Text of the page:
Among those who stood out is one who literally crossed the Knesset floor – Immigration and Absorption Minister Sofa Landver, who arrived with Oded Forer, the director-general of her ministry, as well as with new immigrants from the former Soviet Union who are participating in a program for immigrant physicians that is run by the ministry in conjunction with the Jewish Agency. There were also recent immigrants from France. Landver too has a special relationship with Peres. A speech therapist by profession, she used to be his Russian teacher, and when she initially entered the Knesset in 1995, it was on a Labor Party ticket. Prior to the 2006 elections, she joined Yisrael Beytenu.
Landver was among the many people who crowded around Peres to be photographed with him. Israel’s photogenic president could long ago have rid the state of its financial deficit by charging a symbolic fee to everyone who wanted to be photographed with him. It happens wherever he goes. People just flock to his side and wait for the cameras to pop. The fact that Peres is winding up his term as president makes no difference. Shimon Peres is, after all, Shimon Peres – walking history with an eye to the future.
Among the other guests were presidential candidates MKs Reuven Rivlin and Binyamin Ben-Eliezer, Rabbi Israel Meir Lau, Prof. Ron Shapira, president of the Peres Academic Center, Michael Strauss of the influential Strauss Group, Yafit Greenberg, the queen of Israeli advertising companies, business leaders Loni Hertzikowitz, Roni Mena and Moshe Gaon, and hundreds of other people who milled around and mingled. Popular singer Einat Sarouf, famous for rousing the crowd at community singing events, produced some gems from her extensive repertoire of Israel’s most enduring and bestloved songs. When she sang Naomi Shemer’s “Al Hadvash V’al Ha’oketz” (“On the Honey and the Sting”), she was joined on stage by Peres, Rivlin and the Eluls.
■ BEING CHARGED with and convicted of theft in the Jerusalem Magistrate’s Court did not deter twins Merav and Hodaya Maloul, who rose to fame on the television reality show Beauty and the Geek. The two, who admitted to stealing perfume valued at NIS 950 from the Super-Pharm store in the capital’s Malha Mall, arrived in court identically dressed as usual, but in outfits that did not exactly show respect for where they were. They wore white frilled short shorts, tight-fitting drawstring blouses that revealed their midriffs, pink platform-soled sandals, large sunglasses with pink rims and ivory-colored bows in their hair.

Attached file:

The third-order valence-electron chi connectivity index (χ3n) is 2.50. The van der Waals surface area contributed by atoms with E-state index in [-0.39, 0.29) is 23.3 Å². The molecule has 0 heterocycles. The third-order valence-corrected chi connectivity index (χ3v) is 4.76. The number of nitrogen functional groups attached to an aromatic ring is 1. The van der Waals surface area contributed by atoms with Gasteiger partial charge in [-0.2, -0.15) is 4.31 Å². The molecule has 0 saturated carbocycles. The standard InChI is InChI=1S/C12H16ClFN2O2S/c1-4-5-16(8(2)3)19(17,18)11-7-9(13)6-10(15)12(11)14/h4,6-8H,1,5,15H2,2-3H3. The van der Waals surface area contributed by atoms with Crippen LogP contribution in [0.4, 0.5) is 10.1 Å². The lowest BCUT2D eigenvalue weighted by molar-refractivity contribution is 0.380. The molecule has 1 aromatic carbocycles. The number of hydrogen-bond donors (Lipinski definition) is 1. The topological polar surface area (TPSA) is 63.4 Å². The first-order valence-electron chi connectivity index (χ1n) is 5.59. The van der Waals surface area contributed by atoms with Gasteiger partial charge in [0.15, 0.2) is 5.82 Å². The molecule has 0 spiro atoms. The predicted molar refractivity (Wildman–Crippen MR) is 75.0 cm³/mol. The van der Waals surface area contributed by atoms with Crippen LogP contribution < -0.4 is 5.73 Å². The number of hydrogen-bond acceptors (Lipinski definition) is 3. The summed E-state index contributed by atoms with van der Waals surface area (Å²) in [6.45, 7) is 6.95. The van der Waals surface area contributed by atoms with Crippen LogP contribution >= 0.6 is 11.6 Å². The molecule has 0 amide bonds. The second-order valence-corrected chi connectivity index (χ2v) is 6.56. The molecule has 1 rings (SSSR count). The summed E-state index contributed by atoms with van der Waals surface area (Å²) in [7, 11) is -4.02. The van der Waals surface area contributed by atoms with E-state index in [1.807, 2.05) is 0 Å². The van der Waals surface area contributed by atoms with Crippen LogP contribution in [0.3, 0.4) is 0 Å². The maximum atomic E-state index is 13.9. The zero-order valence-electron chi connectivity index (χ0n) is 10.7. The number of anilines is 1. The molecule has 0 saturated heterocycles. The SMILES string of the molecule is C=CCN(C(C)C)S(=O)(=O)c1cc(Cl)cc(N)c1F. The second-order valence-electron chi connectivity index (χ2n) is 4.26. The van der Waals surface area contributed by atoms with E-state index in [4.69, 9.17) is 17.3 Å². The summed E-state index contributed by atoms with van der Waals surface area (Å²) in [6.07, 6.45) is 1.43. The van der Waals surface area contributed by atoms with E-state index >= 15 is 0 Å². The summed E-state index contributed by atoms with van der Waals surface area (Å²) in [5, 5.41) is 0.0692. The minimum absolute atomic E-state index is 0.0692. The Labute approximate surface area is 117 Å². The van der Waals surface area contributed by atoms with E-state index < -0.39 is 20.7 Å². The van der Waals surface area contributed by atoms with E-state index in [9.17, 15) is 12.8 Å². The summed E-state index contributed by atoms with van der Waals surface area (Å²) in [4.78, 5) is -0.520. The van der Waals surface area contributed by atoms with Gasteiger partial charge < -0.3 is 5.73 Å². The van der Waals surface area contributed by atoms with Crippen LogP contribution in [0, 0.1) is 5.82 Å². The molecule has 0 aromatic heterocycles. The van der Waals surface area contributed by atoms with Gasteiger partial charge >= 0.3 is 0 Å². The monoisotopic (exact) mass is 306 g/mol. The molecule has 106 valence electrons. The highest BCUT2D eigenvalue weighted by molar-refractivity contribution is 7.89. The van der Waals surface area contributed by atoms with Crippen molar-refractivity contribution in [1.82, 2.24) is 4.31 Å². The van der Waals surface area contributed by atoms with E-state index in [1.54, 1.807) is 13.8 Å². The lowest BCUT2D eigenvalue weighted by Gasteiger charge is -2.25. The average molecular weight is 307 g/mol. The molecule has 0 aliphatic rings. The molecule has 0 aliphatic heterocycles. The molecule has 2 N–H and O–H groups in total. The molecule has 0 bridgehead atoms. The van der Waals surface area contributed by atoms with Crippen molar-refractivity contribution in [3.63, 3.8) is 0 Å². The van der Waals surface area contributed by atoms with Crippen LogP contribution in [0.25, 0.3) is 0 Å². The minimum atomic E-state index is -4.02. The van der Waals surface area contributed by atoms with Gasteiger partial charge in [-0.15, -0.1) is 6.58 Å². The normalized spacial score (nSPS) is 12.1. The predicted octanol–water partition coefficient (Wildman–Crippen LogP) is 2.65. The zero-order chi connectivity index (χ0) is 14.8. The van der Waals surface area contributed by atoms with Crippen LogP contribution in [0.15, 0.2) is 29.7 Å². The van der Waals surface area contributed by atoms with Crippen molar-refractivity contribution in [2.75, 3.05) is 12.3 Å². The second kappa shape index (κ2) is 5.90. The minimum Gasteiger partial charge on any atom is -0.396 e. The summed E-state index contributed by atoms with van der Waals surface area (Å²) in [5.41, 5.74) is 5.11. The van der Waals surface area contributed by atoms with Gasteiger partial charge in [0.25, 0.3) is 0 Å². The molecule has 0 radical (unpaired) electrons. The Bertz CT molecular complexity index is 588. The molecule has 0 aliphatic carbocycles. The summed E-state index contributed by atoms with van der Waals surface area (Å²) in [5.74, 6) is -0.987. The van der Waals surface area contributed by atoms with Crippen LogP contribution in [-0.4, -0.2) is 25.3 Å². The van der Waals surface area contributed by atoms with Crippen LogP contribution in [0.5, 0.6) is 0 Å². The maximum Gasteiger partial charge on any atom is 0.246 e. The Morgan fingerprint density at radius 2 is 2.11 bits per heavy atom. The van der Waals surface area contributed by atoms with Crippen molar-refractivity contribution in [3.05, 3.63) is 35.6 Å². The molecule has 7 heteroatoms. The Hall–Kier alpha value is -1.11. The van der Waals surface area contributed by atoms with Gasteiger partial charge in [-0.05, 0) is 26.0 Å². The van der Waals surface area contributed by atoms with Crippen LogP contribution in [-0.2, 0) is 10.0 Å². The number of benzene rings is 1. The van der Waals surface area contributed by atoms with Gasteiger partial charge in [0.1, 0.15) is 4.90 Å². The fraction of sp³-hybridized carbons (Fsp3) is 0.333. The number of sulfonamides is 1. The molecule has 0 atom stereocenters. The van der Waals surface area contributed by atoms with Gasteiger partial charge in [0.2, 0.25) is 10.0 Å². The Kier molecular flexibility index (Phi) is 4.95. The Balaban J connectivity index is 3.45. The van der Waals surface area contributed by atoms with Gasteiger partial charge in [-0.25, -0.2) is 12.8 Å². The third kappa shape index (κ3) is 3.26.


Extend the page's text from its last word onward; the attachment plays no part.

Hodaya admitted to other crimes and Merav expressed remorse, saying that they were living away from home and did a lot of stupid things. She said they’d learned a lesson and there was no chance that they would repeat the mistakes of the past. The twins were given a two-month suspended sentence. Hodaya was also fined NIS 1,000 and Merav NIS 750. One can’t help wondering whether they would have received a stiffer sentence had they not been celebrities.
■ MAGEN DAVID Adom UK last week made a major contribution to Israel’s medical services, unveiling 10 new vehicles and three new ambulance stations, including an emergency room at Kiryat Shmona, at a total investment of around £5 million.
Despite Britain’s faltering economy, this was a record year for British donors to MDA. Equipment provided by both Jewish and Christian donors included motorbikes as well as ambulances. A 4x4 ambulance presented by MDA UK vice president Irving Carter is equipped with the latest lifesaving technologies. In addition to mobile donations, an ambulance station in Yeroham has been dedicated to the memory of the late Lord Leonard Steinberg.
Another station in Hadera has been rededicated in memory of Nan Ferster of Manchester.
Yet to be dedicated later this year is an emergency room at the ambulance station in Kiryat Shmona.
MDA UK chief executive Daniel Burger noted the significance of such a sizable donation not during an emergency period, but during a time of relative calm in Israel.
“This is testament to our supporters’ desire to contribute to the everyday well-being of Israelis across the country,” he said. Britain’s Deputy Ambassador Rob Dixon, who attended an MDA UK dedication ceremony in Netanya, commented: “The longer I am here in Israel, the more I am aware of how the British Jewish community and Christian friends in the UK are engaged in building civil society here in Israel, and contributing to good causes throughout the country.”